Connect to Millennials. Connect your Conference.

11/19/2012
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A lot of hay has been made over millennial habits.  As the single largest American generation since the Baby Boomers, Millennials (or Generation Y) are marked by increased familiarity with and use of digital technology and social media. A recent study of college students found that Millennials use technology for communication far more than other generations.  97% of these students owned a computer and 94% owned a cell phone.  In a different study, 83% of Millennials report sleeping with their cell phone at their side.  This compares with 46% for all other generations, which makes sense when one considers the culture and environment in which Millennials were raised.  They were the first generation to grow up with computers in their homes.  Many of them enjoyed cable television as children.  Their education emphasized computer use, and social networking was created and became popular during their high school/college experience. 

This familiarity with digital technology can be something of an annoyance to other generations…and conference organizers.   Ten years ago you could simply ask everyone in an audience to turn off their phone or pagers (remember pagers?) and be fairly satisfied that the crowed complied.  Try asking conference participants to turn off their phones now…You’ll be lucky if any phones actually get turned all the way off.  Some may be silenced or placed on vibrate, but I guarantee you will still have a pretty big chunk of people with their phones on.  People will continue to tweet, text, Facebook, and message while they are in the session.  Those who do not will no doubt dart to the exit at their first break to check their device.

Knowing that Millennials increasingly view their mobile devices as vital to both their personal and professional lives, conference planners could benefit from incorporating mobile use into their program.  There was a time when it was considered rude to text during an event or check messages while a speaker presents, and I’m sure in certain arenas that’s still true, but it is no longer the case in all situations.  Why not encourage attendees to tweet their thoughts on a speaker or presentation using a conference hash tag?  Why not ask attendees to upload their conference pics to Facebook?  Better yet, if you have a large enough event and ample budget, why not consider a mobile event application that allows attendees to meet and message one another, learn more about exhibitors/vendors, and view session handouts?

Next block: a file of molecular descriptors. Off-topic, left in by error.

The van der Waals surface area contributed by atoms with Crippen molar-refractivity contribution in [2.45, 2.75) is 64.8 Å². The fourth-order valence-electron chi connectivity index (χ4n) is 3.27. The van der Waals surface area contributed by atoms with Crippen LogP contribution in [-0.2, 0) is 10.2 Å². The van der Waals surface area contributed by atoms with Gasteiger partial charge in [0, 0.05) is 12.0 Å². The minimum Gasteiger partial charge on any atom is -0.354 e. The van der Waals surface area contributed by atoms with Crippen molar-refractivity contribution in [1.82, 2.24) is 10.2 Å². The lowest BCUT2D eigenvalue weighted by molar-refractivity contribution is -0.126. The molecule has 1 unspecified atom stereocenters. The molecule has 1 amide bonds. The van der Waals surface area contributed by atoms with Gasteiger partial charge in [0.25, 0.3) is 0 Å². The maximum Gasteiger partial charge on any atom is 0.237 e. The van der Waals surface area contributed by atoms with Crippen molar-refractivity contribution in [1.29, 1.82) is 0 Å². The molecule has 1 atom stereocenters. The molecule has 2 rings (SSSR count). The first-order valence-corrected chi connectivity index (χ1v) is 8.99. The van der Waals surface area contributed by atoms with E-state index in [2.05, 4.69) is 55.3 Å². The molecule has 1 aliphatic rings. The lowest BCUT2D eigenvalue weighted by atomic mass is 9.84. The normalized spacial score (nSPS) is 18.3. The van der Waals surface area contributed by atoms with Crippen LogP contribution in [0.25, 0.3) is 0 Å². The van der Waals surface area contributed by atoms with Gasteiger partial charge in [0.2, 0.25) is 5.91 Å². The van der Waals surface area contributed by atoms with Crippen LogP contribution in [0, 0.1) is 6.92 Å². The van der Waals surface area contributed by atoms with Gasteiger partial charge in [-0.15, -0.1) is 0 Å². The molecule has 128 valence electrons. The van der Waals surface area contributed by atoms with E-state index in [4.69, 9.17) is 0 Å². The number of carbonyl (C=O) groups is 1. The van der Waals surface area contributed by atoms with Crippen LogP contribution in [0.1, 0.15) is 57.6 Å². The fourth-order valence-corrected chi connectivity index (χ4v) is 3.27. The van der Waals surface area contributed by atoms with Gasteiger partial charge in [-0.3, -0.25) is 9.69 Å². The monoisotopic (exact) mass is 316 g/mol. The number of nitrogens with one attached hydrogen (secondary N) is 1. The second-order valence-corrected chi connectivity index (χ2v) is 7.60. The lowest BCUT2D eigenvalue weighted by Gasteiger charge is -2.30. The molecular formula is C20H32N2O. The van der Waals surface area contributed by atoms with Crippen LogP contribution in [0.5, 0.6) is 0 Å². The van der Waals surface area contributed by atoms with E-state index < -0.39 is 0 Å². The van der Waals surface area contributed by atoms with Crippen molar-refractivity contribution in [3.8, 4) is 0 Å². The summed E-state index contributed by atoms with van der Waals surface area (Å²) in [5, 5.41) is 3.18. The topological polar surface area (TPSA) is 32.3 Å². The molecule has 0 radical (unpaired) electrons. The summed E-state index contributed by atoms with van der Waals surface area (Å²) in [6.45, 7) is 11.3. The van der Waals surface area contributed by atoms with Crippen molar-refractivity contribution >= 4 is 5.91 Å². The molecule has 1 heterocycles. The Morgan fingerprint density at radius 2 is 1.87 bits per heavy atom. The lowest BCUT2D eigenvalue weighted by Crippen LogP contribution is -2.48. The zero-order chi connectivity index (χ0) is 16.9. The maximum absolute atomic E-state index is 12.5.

I recently staffed a conference for technical professionals.  The median age of the crowd hovered around 45, but there were a few younger people in attendance.  These people are the future of the profession and the organization putting on the conference.  They are bright, educated rising stars in their field.  The continued existence of the organization depends greatly on its ability to attract and recruit young participants.  They sat through educational sessions and even mingled with vendors.  However, when it came time for the fancy banquet portion of the event, these younger attendees were nowhere to be found.  They had gone home. Again, the Millennial upbringings could partially explain this phenomenon.  Compared to previous generations, Millennials have led very structured lives.  They went to soccer practice, gymnastics practice, swimming lessons, etc.  Their time was carefully planned and they have grown accustomed to constant engagement.  Where previous generations consider themselves at home in an unstructured social situations, Millennials I questioned after the event reported feeling uncomfortable milling around a hors d'oeuvres table waiting for something to happen.  This means that conference planners must strive to engage younger participants during the entire event.  During less organized portions of the conference, this could mean having a station set up where attendees can get headshots taken, or creating topic tables where those interested in discussing specific industry issues can sit.

Conference staffers know that you can’t please everyone all of the time.  While we strive for excellence, we know that it’s impossible to ensure that every participant will enjoy every element of an event.  What we can do is work to meet the differing needs of our different attendees.  An event that embraces social media and mobile device use will engage Millennials without detracting from the experience of other participants.

Nicole 

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